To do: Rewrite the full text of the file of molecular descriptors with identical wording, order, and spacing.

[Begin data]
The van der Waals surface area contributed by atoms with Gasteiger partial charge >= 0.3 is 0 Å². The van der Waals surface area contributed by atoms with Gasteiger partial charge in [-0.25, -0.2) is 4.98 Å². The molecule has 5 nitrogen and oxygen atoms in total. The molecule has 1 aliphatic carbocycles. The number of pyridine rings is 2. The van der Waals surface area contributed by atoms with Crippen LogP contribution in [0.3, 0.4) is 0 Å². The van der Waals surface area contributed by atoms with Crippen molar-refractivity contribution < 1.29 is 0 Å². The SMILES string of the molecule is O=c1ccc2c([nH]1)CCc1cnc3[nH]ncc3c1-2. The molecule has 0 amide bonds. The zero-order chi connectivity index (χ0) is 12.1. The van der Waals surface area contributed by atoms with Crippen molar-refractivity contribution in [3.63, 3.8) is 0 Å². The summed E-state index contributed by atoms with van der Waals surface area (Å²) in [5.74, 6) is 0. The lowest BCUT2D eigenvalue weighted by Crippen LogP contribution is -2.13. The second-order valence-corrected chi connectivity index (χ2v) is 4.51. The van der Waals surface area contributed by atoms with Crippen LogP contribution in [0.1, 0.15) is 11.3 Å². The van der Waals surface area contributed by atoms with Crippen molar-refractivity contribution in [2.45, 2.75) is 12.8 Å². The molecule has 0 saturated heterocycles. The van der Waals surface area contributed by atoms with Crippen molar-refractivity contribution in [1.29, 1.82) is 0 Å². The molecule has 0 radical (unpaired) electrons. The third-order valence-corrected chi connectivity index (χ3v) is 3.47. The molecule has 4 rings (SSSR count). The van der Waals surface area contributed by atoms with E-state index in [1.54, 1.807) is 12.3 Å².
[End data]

The van der Waals surface area contributed by atoms with Gasteiger partial charge >= 0.3 is 0 Å². The van der Waals surface area contributed by atoms with Gasteiger partial charge in [-0.25, -0.2) is 4.98 Å². The molecule has 5 nitrogen and oxygen atoms in total. The molecule has 1 aliphatic carbocycles. The number of pyridine rings is 2. The van der Waals surface area contributed by atoms with Crippen LogP contribution in [0.3, 0.4) is 0 Å². The van der Waals surface area contributed by atoms with Crippen molar-refractivity contribution < 1.29 is 0 Å². The SMILES string of the molecule is O=c1ccc2c([nH]1)CCc1cnc3[nH]ncc3c1-2. The molecule has 0 amide bonds. The zero-order chi connectivity index (χ0) is 12.1. The van der Waals surface area contributed by atoms with Crippen molar-refractivity contribution in [3.63, 3.8) is 0 Å². The summed E-state index contributed by atoms with van der Waals surface area (Å²) in [5.74, 6) is 0. The lowest BCUT2D eigenvalue weighted by Crippen LogP contribution is -2.13. The second-order valence-corrected chi connectivity index (χ2v) is 4.51. The van der Waals surface area contributed by atoms with Crippen LogP contribution in [0.1, 0.15) is 11.3 Å². The van der Waals surface area contributed by atoms with Crippen molar-refractivity contribution in [2.45, 2.75) is 12.8 Å². The molecule has 0 saturated heterocycles. The van der Waals surface area contributed by atoms with Crippen molar-refractivity contribution in [1.29, 1.82) is 0 Å². The molecule has 0 radical (unpaired) electrons. The third-order valence-corrected chi connectivity index (χ3v) is 3.47. The molecule has 4 rings (SSSR count). The van der Waals surface area contributed by atoms with E-state index in [1.54, 1.807) is 12.3 Å².